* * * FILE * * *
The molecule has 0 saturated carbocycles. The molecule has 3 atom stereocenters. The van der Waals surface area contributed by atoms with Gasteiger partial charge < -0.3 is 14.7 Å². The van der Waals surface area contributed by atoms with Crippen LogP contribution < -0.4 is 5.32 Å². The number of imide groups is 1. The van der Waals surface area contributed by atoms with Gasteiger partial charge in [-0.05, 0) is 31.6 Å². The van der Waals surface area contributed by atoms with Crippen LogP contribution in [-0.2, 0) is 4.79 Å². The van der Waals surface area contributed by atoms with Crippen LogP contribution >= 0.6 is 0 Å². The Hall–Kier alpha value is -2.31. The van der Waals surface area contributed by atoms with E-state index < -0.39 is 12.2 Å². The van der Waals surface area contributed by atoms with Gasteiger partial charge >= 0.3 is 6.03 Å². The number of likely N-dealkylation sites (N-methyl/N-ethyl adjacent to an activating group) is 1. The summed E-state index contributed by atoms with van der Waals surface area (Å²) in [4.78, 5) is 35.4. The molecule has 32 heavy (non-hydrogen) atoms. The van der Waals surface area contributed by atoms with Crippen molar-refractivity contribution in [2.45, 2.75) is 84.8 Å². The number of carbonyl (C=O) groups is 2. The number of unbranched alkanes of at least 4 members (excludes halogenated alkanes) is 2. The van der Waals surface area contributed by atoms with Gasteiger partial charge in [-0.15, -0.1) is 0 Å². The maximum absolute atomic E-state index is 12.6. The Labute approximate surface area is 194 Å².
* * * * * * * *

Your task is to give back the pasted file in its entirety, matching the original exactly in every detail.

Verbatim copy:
The molecule has 0 saturated carbocycles. The molecule has 3 atom stereocenters. The van der Waals surface area contributed by atoms with Gasteiger partial charge < -0.3 is 14.7 Å². The van der Waals surface area contributed by atoms with Crippen LogP contribution < -0.4 is 5.32 Å². The number of imide groups is 1. The van der Waals surface area contributed by atoms with Gasteiger partial charge in [-0.05, 0) is 31.6 Å². The van der Waals surface area contributed by atoms with Crippen LogP contribution in [-0.2, 0) is 4.79 Å². The van der Waals surface area contributed by atoms with Crippen LogP contribution >= 0.6 is 0 Å². The Hall–Kier alpha value is -2.31. The van der Waals surface area contributed by atoms with E-state index < -0.39 is 12.2 Å². The van der Waals surface area contributed by atoms with Gasteiger partial charge >= 0.3 is 6.03 Å². The number of likely N-dealkylation sites (N-methyl/N-ethyl adjacent to an activating group) is 1. The summed E-state index contributed by atoms with van der Waals surface area (Å²) in [4.78, 5) is 35.4. The molecule has 32 heavy (non-hydrogen) atoms. The van der Waals surface area contributed by atoms with Crippen molar-refractivity contribution in [2.45, 2.75) is 84.8 Å². The number of carbonyl (C=O) groups is 2. The number of unbranched alkanes of at least 4 members (excludes halogenated alkanes) is 2. The van der Waals surface area contributed by atoms with Gasteiger partial charge in [-0.15, -0.1) is 0 Å². The maximum absolute atomic E-state index is 12.6. The Labute approximate surface area is 194 Å².